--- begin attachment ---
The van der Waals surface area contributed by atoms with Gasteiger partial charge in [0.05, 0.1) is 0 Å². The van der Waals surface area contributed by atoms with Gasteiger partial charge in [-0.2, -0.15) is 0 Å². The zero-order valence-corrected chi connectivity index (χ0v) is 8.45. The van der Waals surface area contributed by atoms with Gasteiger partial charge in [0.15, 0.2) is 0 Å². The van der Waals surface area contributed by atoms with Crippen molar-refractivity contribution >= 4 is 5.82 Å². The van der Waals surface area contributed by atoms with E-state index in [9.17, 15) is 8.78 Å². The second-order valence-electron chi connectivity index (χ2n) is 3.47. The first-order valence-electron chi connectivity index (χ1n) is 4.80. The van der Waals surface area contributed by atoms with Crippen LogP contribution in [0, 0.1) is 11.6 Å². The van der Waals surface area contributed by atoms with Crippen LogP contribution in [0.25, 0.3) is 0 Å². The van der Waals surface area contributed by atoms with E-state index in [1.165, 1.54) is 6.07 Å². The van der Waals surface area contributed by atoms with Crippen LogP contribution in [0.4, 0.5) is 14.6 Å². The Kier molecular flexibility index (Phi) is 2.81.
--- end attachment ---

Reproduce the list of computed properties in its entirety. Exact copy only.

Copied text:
The van der Waals surface area contributed by atoms with Gasteiger partial charge in [0.05, 0.1) is 0 Å². The van der Waals surface area contributed by atoms with Gasteiger partial charge in [-0.2, -0.15) is 0 Å². The zero-order valence-corrected chi connectivity index (χ0v) is 8.45. The van der Waals surface area contributed by atoms with Gasteiger partial charge in [0.15, 0.2) is 0 Å². The van der Waals surface area contributed by atoms with Crippen molar-refractivity contribution >= 4 is 5.82 Å². The van der Waals surface area contributed by atoms with E-state index in [9.17, 15) is 8.78 Å². The second-order valence-electron chi connectivity index (χ2n) is 3.47. The first-order valence-electron chi connectivity index (χ1n) is 4.80. The van der Waals surface area contributed by atoms with Crippen LogP contribution in [0, 0.1) is 11.6 Å². The van der Waals surface area contributed by atoms with Crippen LogP contribution in [0.25, 0.3) is 0 Å². The van der Waals surface area contributed by atoms with E-state index in [1.165, 1.54) is 6.07 Å². The van der Waals surface area contributed by atoms with Crippen LogP contribution in [0.4, 0.5) is 14.6 Å². The Kier molecular flexibility index (Phi) is 2.81.